In other markets, standard industry disability tables, national statistics and own company records are applied. Standard valuation pricing principles are typically validated against the client-specific disability experience.
Policyholder options — Policyholders are typically offered products which include options such as the right to terminate the contract early or to convert the accumulated funds into a life annuity at maturity. In case of early termination the policyholder receives a specified surrender value or a value which varies in response to the change in financial variables such as an equity price or an index. In the case of the conversion option, the policyholder has the right to convert an assured sum into a fixed life annuity. The option values typically depend on both biometric assumptions and market variables such as interest rates or the value of the assets backing the liabilities. In certain countries and markets policyholder behavioural assumptions are based on own company records. The assumptions vary by product type and policy duration.
Expenses and inflation — In Switzerland, expenses are taken into account in the pricing of the contracts using internal statistics. Such calculated amounts are allocated to the different lines of business. Inflation is reflected in these calculations.
In certain markets, expense allocation is based on an activity-based cost methodology. Recurrent costs are subdivided into the following main cost categories: acquisition costs, administration costs and asset management costs.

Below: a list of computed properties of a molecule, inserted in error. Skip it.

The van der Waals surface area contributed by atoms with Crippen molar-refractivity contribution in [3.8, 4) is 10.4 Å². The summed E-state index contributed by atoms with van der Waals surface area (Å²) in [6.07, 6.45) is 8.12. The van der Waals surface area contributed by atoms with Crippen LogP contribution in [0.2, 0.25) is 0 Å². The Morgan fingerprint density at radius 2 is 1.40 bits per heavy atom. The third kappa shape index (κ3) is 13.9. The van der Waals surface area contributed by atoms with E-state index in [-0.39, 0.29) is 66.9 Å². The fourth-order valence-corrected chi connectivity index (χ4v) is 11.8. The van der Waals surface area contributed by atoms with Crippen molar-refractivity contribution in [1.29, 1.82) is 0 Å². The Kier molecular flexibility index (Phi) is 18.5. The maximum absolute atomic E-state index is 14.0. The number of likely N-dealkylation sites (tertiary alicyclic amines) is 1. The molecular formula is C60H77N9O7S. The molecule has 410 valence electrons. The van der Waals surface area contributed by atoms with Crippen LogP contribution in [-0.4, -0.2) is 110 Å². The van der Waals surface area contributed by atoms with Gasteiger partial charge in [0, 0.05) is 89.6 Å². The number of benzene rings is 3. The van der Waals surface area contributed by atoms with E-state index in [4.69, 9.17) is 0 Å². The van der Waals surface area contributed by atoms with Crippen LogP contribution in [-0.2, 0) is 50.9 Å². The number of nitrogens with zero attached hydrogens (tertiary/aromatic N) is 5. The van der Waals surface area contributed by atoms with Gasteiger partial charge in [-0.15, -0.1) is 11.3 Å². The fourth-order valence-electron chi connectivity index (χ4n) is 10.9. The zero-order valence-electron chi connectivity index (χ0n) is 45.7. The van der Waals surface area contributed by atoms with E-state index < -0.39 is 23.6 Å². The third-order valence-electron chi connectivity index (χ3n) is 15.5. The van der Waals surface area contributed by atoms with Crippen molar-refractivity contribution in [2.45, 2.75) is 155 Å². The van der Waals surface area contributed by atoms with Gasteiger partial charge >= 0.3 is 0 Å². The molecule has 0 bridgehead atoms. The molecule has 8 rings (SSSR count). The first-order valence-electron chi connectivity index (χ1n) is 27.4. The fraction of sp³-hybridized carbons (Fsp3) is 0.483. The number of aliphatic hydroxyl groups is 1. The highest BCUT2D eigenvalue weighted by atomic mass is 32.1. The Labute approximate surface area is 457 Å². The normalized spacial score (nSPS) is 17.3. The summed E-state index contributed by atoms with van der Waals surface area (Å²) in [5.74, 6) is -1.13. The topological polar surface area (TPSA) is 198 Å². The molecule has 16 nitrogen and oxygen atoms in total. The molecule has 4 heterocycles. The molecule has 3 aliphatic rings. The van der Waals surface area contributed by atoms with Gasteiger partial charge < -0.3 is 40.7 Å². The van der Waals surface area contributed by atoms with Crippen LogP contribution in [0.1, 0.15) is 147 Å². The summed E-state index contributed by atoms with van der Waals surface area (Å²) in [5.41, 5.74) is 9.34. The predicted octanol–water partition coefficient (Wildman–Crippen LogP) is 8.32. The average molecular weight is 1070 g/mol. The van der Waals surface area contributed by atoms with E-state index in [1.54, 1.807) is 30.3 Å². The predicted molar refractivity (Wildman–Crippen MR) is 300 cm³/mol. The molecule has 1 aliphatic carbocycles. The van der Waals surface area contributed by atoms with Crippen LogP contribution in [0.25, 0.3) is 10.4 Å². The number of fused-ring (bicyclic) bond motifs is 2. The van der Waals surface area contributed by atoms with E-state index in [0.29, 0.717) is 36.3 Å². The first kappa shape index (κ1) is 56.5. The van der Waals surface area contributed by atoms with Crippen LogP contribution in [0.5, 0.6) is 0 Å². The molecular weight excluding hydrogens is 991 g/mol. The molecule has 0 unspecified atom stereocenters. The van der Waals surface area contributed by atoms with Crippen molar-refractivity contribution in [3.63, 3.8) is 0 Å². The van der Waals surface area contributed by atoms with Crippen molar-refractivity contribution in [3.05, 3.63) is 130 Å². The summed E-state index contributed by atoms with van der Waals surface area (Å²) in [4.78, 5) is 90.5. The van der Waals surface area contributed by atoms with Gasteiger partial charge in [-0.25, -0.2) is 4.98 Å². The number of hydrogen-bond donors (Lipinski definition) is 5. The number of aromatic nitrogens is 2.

Investment returns — Assumptions relating to investment returns are based on the strategic asset allocation. From this gross investment return, projected asset management fees are deducted to obtain a net investment return.
The interest rates used in actuarial formulae to determine the present value of future benefits and contributions caused by an insurance contract are called technical interest rates. The technical interest rates have to be approved by the regulator. In certain countries, the insurance liabilities are based on the technical interest rates.
Impairment of goodwill
Goodwill is tested for impairment annually (in autumn), or more frequently if events or changes in circumstances indicate that goodwill might be impaired. The recoverable amounts of the business relating to the goodwill have been determined based on value-in-use calculations. These calculations require the use of estimates which are set out in note 18.
Defined benefit liabilities
The Swiss Life Group uses certain assumptions relating to the calculation of the defined benefit liabilities. These assumptions comprise the expected return on plan assets as well as future salary increases and future pension increases which have been derived from estimates based on past experience. The expected return on the plan assets takes into consideration the investment policy relating to the assets and their projected returns.
The assumptions are set out in note 24.
Deferred tax assets are recognised for unused tax-loss carryforwards and unused tax credits to the extent that realisation of the related tax benefit is probable. The assessment of the probability with regard to the realisation of the tax benefit involves assumptions based on the history of the entity and budgeted data for the future.
The recognition of provisions involves assumptions about the probability, amount and timing of an outflow of resources embodying economic benefits. A provision is recognised to the extent that an outflow of resources embodying economic benefits is probable and a reliable estimate can be made.